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UC Riverside Joins Forces with Fire Lab

Department of Defense Approves $1.7 million to Measure the Impacts of Controlled Burns

UC Riverside partners with research scientists from the U.S. Forest Service

(October 17, 2007)

Wayne Miller, researcher at UCR's CE-CERTEnlarge

Wayne Miller, researcher at UCR's CE-CERT

RIVERSIDE, Calif. -- A $1.7 million grant was approved Oct. 17 at a meeting near Washington D.C. to support research that will help understand how controlled burns impact air pollution emissions.

The three-year research project combines the expertise of the research scientists with the U.S Forest Service with researchers from the University of California, Riverside, and is funded by the Strategic Environmental Research and Development Program (SERDP).

SERDP, part of the Department of Defense, funds projects that address environmental impacts of the military.

"This is important work that will help us measure what kind of impacts there are from the kinds of controlled burns used on military lands," said UC Riverside's Wayne Miller, the lead investigator, who is a researcher with the College of Engineering’s Center for Research and Technology. (CE-CERT).

The work will be performed at several Department of Defense installations in California and Arizona. Partners include the University of Montana and the Naval Postgraduate School in Monterey. The Forest Service Fire Labs in Riverside, Missoula, and Seattle are involved in the work.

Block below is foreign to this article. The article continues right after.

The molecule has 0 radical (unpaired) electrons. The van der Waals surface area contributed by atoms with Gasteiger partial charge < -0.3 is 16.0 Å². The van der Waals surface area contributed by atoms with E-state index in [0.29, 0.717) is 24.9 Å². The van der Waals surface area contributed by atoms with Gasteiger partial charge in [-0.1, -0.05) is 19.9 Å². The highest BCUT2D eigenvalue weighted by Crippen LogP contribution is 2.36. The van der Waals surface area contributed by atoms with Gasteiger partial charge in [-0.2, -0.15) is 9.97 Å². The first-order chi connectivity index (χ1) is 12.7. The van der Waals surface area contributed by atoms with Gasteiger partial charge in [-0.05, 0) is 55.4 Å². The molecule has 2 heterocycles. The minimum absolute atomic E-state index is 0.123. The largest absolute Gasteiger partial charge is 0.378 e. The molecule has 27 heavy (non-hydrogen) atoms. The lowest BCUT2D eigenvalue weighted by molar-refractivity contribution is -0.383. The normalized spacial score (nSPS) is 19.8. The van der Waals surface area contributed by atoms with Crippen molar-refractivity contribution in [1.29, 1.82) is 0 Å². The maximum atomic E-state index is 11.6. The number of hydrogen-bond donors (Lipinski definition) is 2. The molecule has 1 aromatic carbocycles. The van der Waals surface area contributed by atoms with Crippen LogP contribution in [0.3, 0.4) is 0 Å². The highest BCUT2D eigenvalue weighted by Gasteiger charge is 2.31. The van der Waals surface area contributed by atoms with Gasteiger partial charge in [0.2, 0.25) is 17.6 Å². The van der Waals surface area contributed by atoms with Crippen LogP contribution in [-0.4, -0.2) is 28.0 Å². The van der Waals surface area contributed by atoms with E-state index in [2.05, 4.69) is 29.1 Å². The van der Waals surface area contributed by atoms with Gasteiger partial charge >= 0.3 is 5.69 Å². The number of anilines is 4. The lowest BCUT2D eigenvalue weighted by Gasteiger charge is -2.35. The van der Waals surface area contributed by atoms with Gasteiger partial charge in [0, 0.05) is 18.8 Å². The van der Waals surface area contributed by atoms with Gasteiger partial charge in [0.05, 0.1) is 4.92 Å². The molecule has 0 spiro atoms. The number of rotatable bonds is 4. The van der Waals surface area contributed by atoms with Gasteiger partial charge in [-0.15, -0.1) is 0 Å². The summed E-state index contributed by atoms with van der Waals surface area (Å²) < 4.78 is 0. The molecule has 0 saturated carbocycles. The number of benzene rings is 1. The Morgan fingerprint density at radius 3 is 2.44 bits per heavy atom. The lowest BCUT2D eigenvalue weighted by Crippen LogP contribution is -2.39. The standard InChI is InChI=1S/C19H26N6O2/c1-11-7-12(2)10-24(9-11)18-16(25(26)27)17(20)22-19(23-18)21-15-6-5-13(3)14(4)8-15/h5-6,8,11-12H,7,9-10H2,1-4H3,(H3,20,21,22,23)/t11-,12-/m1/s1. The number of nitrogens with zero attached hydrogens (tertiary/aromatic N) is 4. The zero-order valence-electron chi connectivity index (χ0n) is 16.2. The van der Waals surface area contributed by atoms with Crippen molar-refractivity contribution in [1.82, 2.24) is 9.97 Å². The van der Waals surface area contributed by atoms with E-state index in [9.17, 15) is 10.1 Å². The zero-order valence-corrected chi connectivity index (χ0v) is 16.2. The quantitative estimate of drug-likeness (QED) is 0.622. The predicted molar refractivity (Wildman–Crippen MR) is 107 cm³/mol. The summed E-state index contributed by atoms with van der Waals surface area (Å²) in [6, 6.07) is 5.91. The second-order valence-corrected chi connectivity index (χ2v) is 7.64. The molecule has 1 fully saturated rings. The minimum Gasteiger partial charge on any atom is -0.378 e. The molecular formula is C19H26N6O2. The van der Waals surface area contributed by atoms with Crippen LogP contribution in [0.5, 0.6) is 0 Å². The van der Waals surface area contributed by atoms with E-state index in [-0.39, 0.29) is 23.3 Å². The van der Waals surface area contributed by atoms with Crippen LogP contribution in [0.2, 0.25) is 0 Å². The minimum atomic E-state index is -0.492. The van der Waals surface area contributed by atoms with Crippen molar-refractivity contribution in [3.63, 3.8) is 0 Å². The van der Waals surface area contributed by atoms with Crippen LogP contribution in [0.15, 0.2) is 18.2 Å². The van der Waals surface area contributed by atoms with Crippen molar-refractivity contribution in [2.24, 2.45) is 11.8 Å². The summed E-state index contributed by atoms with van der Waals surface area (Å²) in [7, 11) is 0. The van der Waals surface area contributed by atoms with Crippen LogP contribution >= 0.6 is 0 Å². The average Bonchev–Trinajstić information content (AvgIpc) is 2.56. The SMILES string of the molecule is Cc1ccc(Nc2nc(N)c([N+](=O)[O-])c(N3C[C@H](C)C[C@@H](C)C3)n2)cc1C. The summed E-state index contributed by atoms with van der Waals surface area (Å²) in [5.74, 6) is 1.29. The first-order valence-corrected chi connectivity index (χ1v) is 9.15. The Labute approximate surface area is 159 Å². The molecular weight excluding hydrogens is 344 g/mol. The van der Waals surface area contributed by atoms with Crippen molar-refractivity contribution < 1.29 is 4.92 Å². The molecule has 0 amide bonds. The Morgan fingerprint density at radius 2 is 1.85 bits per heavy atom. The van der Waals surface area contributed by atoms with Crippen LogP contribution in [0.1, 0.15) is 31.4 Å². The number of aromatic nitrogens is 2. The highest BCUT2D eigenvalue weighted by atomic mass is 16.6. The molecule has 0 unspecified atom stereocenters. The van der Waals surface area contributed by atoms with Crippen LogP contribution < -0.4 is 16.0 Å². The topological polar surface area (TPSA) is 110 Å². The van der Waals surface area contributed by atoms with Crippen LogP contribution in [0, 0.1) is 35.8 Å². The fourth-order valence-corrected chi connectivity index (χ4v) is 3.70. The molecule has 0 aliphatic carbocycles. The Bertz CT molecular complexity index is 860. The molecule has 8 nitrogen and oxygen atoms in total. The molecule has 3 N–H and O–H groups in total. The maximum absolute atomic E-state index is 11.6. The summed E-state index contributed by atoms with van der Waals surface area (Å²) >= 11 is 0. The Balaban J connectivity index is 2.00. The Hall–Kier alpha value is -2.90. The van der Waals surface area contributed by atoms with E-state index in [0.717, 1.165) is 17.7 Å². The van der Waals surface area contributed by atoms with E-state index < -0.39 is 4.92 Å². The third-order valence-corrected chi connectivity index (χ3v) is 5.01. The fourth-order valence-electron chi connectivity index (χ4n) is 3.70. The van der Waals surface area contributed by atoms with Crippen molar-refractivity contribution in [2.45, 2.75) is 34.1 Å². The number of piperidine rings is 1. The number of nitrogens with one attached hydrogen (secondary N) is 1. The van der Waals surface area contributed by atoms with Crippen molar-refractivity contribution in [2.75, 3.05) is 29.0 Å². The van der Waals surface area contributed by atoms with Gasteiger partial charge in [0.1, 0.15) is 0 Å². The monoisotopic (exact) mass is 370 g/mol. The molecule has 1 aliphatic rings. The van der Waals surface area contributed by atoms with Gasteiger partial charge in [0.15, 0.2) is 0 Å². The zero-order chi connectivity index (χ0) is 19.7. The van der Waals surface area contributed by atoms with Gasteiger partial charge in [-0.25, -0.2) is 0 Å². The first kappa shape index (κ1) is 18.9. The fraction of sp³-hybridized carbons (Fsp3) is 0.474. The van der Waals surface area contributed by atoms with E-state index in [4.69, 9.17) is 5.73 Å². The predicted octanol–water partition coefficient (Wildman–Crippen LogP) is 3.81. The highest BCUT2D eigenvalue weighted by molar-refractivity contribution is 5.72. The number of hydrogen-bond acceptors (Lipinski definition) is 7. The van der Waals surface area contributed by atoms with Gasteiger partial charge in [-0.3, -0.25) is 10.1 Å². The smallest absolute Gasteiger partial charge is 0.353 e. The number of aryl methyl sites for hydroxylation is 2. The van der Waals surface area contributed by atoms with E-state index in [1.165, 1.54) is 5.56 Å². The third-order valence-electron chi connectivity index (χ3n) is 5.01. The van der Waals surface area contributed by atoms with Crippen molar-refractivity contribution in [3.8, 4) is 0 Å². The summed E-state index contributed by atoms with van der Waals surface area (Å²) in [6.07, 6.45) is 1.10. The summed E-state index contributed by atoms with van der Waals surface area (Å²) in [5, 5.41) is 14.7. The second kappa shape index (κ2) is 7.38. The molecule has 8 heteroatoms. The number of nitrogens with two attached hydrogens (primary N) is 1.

Military land managers use prescribed burns to clear training areas or to reduce wildfire risk, but they frequently have no way of measuring the impacts of those burns on nearby population areas or on native habitats.

The research will help the Department of Defense model the possible impacts, helping the permit process and saving the Department of Defense time and money, while still managing wildfire risks and smoke impacts on people living nearby.

The University of California, Riverside ( is a doctoral research university, a living laboratory for groundbreaking exploration of issues critical to Inland Southern California, the state and communities around the world. Reflecting California's diverse culture, UCR's enrollment has exceeded 21,000 students. The campus opened a medical school in 2013 and has reached the heart of the Coachella Valley by way of the UCR Palm Desert Center. The campus has an annual statewide economic impact of more than $1 billion.

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